Holden, J. 2001. Small cats in Kerinci Seblat National Park, Sumatra, Indonesia. Cat News 35: 11-14.

IUCN. 2016. The IUCN Red List of Threatened Species. Version 2016-1. Available at: www.iucnredlist.org. (Accessed: 30 June 2016).

Jenks, K., Chanteap, P., Damrongchainarong, K., Cutter, P., Cutter, P., Redford, T., Lynam, A., Howard, J., Leimgruber, P. 2011. Using relative abundance indices from camera-trapping to test wildlife conservation hypotheses -- an example from KhaoYai National Park, Thailand. Tropical Conservation Science 4(2): 113-131.

Johnson, W.E., Eizirik, E., Pecon-Slattery, J., Murphy, W.J., Antunes, A., Teeling, E. and O'Brien, S.J. 2006. The late Miocene radiation of modern Felidae: A genetic assessment. Science 311: 73-77.

Johnson, W.E., Eizirik, E., Pecon-Slattery, J., Murphy, W.J., Antunes, A., Teeling, E. and O'Brien, S.J. 2006. The late Miocene radiation of modern Felidae: A genetic assesstment. Science 311: 73-77.

Khan, M.M.H. 2008. The neglected Asiatic golden cats of Bangladesh. Cat News 48.

Lalthanpuia, Sarmah A., Borah J., Borthakur U. 2012. Brief report on camera trapping exercise in Dampa Tiger Reserve, Mizoram. Technical report by WWF-India .

Lynam, A.J., Round, P. and Brockelman, W.Y. 2006. Status of birds and large mammals of the Dong Phayayen-Khao Yai Forest Complex, Thailand. Biodiversity Research and Training Program and Wildlife Conservation Society, Bangkok, Thailand.

Lyngdoh, S., Selvan, K.M., Gopi, G.V. and Habib, B. 2011. First photographic evidences of two rare cats from Pakke Tiger Reserve, western Arunachal Pradesh. Current Science 101: 1284–1286.

McCarthy, J.L. 2013. Conservation and ecology of four sympatric felid species in Bukit Barisan Selatan National Park, Sumatra, Indonesia. University of Massachusetts Amherst.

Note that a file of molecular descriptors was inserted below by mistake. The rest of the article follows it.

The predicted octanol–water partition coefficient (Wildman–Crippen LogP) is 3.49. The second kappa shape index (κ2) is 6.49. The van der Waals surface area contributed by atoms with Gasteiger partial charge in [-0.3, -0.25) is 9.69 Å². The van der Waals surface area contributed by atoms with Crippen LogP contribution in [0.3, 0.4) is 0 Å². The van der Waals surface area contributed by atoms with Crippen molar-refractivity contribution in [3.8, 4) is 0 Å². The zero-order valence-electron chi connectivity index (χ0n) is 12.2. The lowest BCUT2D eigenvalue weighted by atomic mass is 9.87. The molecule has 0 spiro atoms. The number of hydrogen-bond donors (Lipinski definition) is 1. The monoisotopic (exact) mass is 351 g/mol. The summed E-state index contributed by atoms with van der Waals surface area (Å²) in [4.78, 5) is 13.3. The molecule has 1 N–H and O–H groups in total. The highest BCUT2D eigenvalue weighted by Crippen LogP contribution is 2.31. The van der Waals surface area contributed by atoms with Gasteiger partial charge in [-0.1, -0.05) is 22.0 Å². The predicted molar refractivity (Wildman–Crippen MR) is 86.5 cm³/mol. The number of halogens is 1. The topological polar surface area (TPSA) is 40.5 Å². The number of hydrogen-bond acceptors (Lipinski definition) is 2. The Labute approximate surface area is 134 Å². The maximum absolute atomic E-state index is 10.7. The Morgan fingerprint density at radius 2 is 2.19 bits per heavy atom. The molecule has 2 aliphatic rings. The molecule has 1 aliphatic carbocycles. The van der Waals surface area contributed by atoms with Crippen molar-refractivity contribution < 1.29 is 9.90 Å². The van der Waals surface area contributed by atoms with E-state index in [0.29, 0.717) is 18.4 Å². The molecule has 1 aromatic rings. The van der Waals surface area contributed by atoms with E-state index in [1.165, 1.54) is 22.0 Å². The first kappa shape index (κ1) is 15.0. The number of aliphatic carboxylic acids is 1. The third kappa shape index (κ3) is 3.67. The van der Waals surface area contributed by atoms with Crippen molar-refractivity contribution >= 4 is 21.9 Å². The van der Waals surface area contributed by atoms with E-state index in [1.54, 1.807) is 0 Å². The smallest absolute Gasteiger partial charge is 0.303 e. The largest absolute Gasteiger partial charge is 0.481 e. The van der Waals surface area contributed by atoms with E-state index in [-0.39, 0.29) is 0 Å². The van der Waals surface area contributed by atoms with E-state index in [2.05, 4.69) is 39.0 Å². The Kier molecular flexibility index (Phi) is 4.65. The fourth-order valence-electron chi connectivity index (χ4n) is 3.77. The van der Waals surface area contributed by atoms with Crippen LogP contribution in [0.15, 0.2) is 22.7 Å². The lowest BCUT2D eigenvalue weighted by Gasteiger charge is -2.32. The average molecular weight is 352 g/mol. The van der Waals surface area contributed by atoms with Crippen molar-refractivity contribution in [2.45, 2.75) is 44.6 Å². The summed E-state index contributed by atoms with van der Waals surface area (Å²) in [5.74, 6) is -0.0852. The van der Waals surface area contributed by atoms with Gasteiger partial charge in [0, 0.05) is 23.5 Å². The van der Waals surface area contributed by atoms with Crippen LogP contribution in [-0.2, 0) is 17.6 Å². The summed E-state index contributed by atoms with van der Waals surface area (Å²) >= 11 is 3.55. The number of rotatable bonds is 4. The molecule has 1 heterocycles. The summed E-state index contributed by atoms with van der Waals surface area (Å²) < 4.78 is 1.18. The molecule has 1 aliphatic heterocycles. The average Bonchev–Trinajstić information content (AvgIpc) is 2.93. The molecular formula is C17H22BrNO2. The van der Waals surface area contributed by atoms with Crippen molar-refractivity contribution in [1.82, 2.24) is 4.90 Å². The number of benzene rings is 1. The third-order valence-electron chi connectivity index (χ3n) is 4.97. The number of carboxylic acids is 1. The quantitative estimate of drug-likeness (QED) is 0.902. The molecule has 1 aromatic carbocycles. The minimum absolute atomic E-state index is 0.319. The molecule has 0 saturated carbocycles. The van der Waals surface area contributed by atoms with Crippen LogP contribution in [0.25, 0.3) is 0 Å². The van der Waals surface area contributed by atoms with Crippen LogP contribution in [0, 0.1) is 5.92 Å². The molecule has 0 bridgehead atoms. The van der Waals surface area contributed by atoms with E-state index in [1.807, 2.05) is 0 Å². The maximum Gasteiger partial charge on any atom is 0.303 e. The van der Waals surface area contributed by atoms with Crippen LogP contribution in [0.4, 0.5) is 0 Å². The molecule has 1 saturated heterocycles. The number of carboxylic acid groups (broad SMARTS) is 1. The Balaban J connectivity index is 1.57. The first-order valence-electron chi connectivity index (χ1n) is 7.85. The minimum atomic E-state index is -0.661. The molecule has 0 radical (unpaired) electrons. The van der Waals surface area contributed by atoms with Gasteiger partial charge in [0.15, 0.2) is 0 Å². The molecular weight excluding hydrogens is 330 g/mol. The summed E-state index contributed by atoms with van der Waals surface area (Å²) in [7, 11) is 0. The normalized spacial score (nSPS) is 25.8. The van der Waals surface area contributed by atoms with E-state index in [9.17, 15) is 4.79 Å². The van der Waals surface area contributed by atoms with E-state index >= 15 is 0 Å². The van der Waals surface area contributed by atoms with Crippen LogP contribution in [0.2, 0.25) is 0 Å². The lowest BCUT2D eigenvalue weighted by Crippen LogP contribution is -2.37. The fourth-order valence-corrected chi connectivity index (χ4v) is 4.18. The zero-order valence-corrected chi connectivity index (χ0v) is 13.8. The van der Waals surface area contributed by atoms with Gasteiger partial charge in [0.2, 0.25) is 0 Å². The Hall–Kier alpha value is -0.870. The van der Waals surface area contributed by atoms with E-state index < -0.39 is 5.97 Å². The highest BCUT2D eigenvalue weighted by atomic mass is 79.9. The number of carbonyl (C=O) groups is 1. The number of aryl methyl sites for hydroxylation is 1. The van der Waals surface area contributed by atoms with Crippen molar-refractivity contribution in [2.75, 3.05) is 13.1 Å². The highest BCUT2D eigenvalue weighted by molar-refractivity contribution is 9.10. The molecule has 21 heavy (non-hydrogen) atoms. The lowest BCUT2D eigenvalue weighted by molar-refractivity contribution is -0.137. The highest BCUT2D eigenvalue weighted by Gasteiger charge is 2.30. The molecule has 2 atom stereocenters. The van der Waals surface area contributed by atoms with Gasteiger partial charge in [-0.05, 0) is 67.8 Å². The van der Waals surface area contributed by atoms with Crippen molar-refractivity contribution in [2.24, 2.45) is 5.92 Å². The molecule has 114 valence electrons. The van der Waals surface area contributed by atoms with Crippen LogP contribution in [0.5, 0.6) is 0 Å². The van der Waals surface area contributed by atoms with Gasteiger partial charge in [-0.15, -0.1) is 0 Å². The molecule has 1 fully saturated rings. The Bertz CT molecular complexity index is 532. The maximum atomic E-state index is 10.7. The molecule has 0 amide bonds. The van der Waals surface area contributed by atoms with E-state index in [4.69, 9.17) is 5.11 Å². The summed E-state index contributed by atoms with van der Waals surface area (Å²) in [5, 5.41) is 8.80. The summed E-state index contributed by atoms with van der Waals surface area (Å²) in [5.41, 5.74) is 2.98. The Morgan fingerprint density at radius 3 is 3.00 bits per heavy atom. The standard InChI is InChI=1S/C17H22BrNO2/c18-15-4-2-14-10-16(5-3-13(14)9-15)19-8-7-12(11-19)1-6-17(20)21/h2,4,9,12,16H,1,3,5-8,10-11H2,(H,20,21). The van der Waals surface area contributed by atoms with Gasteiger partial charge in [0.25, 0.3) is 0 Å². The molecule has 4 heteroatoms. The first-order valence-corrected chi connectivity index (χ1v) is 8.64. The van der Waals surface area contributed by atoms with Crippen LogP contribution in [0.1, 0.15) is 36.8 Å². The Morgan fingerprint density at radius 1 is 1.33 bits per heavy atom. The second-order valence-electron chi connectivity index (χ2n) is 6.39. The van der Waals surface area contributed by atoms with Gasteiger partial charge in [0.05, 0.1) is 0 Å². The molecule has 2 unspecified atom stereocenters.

McCarthy, J.L., Wibisonobo, H.T., McCarthy, K.P., Fuller, T.K. and Andayani, N. 2015. Assessing the distribution and habitat use of four felid species in Bukit Barisan Selatan National Park, Sumatra, Indonesia. Global Ecology and Conservation 3: 210-221.

Mishra, C., Madhusudan, M.D. and Datta, A. 2006. Mammals of the high altitudes of western Arunachal Pradesh, eastern Himalaya: An assessment of threats and conservation needs. Oryx 40: 29-35.

Nowell, K. and Jackson, P. 1996. Wild Cats. Status Survey and Conservation Action Plan. IUCN/SSC Cat Specialist Group, Gland, Switzerland and Cambridge, UK.

O'Brien, S.J. and Johnson, W E. 2007. The evolution of cats. Scientific American July: 68-75.

Pacifici, M., Santini, L., Di Marco, M., Baisero, D., Francucci, L., Grottolo Marasini, G., Visconti, P. and Rondinini, C. 2013. Generation length for mammals. Nature Conservation 5: 87–94.

Pusparini, W., WIbisono, H.T., Reddy, G.V., Tarmizi, and Bharata, P. 2014. Small and medium sized cats in Gunung Leuser National Park, Sumatra, Indonesia. Cat News Special Issue 8: 4-9.

Rao, M., Myint, T., Zaw, T. and Htun, S. 2005. Hunting patterns in tropical forests adjoining the Hkakaborazi National Park, north Myanmar. Oryx 39(3): 292-300.

Ridout M.S. and Linkie M. 2009. Estimating overlap of daily activity patterns from camera trap data. Journal of Agricultural, Biological, and Environmental Statistics 14: 322-337.

Sicuro, F.L. and Oliveira, L.F.B. 2011. Skull morphology and functionality of extant Felidae (Mammalia: Carnivora): a phylogenetic and evolutionary perspective. Zoological Journal of the Linnean Society 161(2): 414–462.

Sunarto. 2011. Ecology and restoration of Sumatran tigers in forest and plantation landscapes. Virginia Polytechnic Institute and State University.

Sunquist, M. and Sunquist, F. 2002. Wild Cats of the World. University of Chicago Press.

Tempa, T., Hebblewhite, M., Mills, L.S., Wangchuk, T.R., Norbu, N., Wangchuk, T., Nidup, T., Dendup, P., Wangchuk, D., Wangdi, Y. and Dorji, T. 2013. Royal Manas National Park, Bhutan: a hot spot for wild felids. Oryx 47: 207–210.

Velho, N. 2013. Misty mountains. Sanctuary Asia: 68-70.

Wang, S.W. 2007. A rare morph of the Asiatic golden cat in Bhutan's Jigme Singye Wangchuk National Park. Cat News 47: 27-28.

Willcox, D., Phuong, T.Q., Duc, H.M. and An, N.T.T. 2014. The decline of non-Panthera cat species in Vietnam. Cat News Sepcial Issue 8: 53-61.


Citation: McCarthy, J., Dahal, S., Dhendup, T., Gray, T.N.E., Mukherjee, S., Rahman, H., Riordan, P., Boontua, N. & Wilcox, D. 2016. Catopuma temminckii. In: The IUCN Red List of Threatened Species 2016: e.T4038A97165437. . Downloaded on 27 July 2016.
Disclaimer: To make use of this information, please check the <Terms of Use>.
Feedback: If you see any errors or have any questions or suggestions on what is shown on this page, please provide us with feedback so that we can correct or extend the information provided